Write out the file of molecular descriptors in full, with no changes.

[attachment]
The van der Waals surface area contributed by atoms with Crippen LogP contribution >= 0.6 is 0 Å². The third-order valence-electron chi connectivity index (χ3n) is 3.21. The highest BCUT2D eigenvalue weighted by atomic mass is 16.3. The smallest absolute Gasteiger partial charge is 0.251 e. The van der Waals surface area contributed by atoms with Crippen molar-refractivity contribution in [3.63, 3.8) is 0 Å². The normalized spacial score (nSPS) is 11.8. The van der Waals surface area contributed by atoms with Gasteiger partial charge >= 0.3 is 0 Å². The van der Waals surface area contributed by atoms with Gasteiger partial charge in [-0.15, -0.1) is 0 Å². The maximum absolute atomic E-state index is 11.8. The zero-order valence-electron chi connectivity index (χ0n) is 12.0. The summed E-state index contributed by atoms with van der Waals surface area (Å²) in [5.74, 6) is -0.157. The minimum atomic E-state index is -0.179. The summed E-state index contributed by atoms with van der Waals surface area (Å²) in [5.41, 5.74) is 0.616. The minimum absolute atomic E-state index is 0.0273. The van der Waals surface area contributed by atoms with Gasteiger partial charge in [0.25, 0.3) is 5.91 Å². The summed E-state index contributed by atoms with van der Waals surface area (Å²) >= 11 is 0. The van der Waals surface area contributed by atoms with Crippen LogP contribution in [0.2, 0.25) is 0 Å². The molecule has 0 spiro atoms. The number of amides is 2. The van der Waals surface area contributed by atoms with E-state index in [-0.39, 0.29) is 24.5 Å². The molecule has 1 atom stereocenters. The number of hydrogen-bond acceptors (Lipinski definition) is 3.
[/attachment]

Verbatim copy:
The van der Waals surface area contributed by atoms with Crippen LogP contribution >= 0.6 is 0 Å². The third-order valence-electron chi connectivity index (χ3n) is 3.21. The highest BCUT2D eigenvalue weighted by atomic mass is 16.3. The smallest absolute Gasteiger partial charge is 0.251 e. The van der Waals surface area contributed by atoms with Crippen molar-refractivity contribution in [3.63, 3.8) is 0 Å². The normalized spacial score (nSPS) is 11.8. The van der Waals surface area contributed by atoms with Gasteiger partial charge >= 0.3 is 0 Å². The van der Waals surface area contributed by atoms with Gasteiger partial charge in [-0.15, -0.1) is 0 Å². The maximum absolute atomic E-state index is 11.8. The zero-order valence-electron chi connectivity index (χ0n) is 12.0. The summed E-state index contributed by atoms with van der Waals surface area (Å²) in [5.74, 6) is -0.157. The minimum atomic E-state index is -0.179. The summed E-state index contributed by atoms with van der Waals surface area (Å²) in [5.41, 5.74) is 0.616. The minimum absolute atomic E-state index is 0.0273. The van der Waals surface area contributed by atoms with Gasteiger partial charge in [0.25, 0.3) is 5.91 Å². The summed E-state index contributed by atoms with van der Waals surface area (Å²) >= 11 is 0. The van der Waals surface area contributed by atoms with Crippen LogP contribution in [0.2, 0.25) is 0 Å². The molecule has 0 spiro atoms. The number of amides is 2. The van der Waals surface area contributed by atoms with E-state index in [-0.39, 0.29) is 24.5 Å². The molecule has 1 atom stereocenters. The number of hydrogen-bond acceptors (Lipinski definition) is 3.